Thank you Trinity Episcopal School visionaries

Published 12:59 am Thursday, February 8, 2018

The Rev. Louis O’Vander Thomas worried constantly that the Natchez public schools had no religious teachings in their classes and  were not allowed to recite The Lord’s Prayer.

Taking the bull by the horn, in 1965, he approached several members of Trinity Episcopal Church to start a school for this purpose.  These members included myself (Mary Ann Jones), Ruth Ellen Calhoun, Bernard Wood, Curtis Gibson, Bettina Barnes and Malcolm Raworth.

As this group began to work diligently to collect ideas to form an excellent educational facility they traveled to other Episcopal schools throughout the state to study their pros and cons. Finally this first board of trustees was ready to start a first grade made up of 10 little girls —Ann Jones, Carla Jenkins, Carolyn Cooper, Joie Morrison, Claire Burkley, Norma Gasquet, Beth Little, Courtney Stacy, Jeannie Ballew and Liza Sharp.

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Prior to this, these first grade students had attended kindergarten taught by Teeny Noble and her mother, Margaret Haile. Their first grade teacher was Lois Gore.

During this time, Magnolia Hall was being renovated into classrooms and an office, to which this first grade graduated to the second grade and added four boys — Wheeler Parker, Vidal Davis, Phil Lindley  and Luther Stowers. Each year a new grade was added up to the fifth grade.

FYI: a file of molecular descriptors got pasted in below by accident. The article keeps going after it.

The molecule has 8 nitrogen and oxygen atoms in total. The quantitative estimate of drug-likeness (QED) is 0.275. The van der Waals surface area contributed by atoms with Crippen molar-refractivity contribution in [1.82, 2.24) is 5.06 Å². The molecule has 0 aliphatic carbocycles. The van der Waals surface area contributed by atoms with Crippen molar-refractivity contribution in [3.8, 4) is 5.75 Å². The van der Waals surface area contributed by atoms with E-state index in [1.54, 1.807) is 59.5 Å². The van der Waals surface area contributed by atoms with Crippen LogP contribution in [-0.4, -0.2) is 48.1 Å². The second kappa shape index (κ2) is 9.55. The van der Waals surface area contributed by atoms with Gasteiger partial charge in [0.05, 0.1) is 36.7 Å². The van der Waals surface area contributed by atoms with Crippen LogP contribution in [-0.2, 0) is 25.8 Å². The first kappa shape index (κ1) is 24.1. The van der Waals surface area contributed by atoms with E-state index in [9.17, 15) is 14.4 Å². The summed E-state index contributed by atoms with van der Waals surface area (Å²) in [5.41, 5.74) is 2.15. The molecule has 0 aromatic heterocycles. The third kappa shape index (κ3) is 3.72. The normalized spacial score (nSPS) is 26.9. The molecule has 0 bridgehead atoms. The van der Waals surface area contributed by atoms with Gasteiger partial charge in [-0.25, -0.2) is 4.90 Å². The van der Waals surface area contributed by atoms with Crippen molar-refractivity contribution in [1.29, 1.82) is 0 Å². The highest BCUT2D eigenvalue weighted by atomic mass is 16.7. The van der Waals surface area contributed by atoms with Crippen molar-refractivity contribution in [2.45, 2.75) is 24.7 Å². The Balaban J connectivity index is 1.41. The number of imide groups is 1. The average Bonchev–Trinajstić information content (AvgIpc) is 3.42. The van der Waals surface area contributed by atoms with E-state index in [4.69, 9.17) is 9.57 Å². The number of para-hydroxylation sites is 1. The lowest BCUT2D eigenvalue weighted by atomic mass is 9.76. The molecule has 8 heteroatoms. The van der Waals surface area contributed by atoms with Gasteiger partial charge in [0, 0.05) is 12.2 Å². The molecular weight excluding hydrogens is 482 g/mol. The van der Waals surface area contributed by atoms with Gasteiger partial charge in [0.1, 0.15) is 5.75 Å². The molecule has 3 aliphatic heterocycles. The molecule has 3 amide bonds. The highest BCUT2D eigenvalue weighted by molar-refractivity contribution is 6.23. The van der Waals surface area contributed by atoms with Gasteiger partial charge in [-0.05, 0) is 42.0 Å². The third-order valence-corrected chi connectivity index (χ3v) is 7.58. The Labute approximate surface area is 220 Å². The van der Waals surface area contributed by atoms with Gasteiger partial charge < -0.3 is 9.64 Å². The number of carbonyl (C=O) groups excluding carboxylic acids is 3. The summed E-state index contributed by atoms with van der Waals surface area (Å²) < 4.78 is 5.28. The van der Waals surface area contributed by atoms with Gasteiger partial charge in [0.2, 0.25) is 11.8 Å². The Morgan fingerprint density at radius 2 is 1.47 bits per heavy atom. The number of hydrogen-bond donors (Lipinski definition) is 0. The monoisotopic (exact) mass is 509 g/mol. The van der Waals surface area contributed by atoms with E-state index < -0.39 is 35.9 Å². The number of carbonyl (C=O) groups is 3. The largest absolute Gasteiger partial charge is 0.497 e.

During these years you could find Howard  Pritchartt and Ginny Patterson up on scaffolds  building our new school out on U.S. 61 South. The labor was all donated by these two wonderful Episcopal  members.

Once students were transferred to these new buildings, classes  included daily religious devotional by Mr. Thomas, French and Latin taught by Miss Margaret Martin, along  with, of course, all other important required subjects with excellent teachers and, of course, The Lord’s Prayer.

The school library had nothing left to be desired, attributed to Wesley Cooper. This first class of 10 little girls, plus many additional students, graduated from Trinity Episcopal Day School in 1971, most of them with honors to go on to colleges and careers of their choice, taking along beautiful memories of a fine education.

I have included names of those students attending classes in the early days of Trinity, plus the hundreds who followed, the teachers and staff, too countless to name.

All are proud to be alumni of this fine institution of learning.

Thank you, Mr. Thomas!
Mary Ann Jones is a Natchez resident.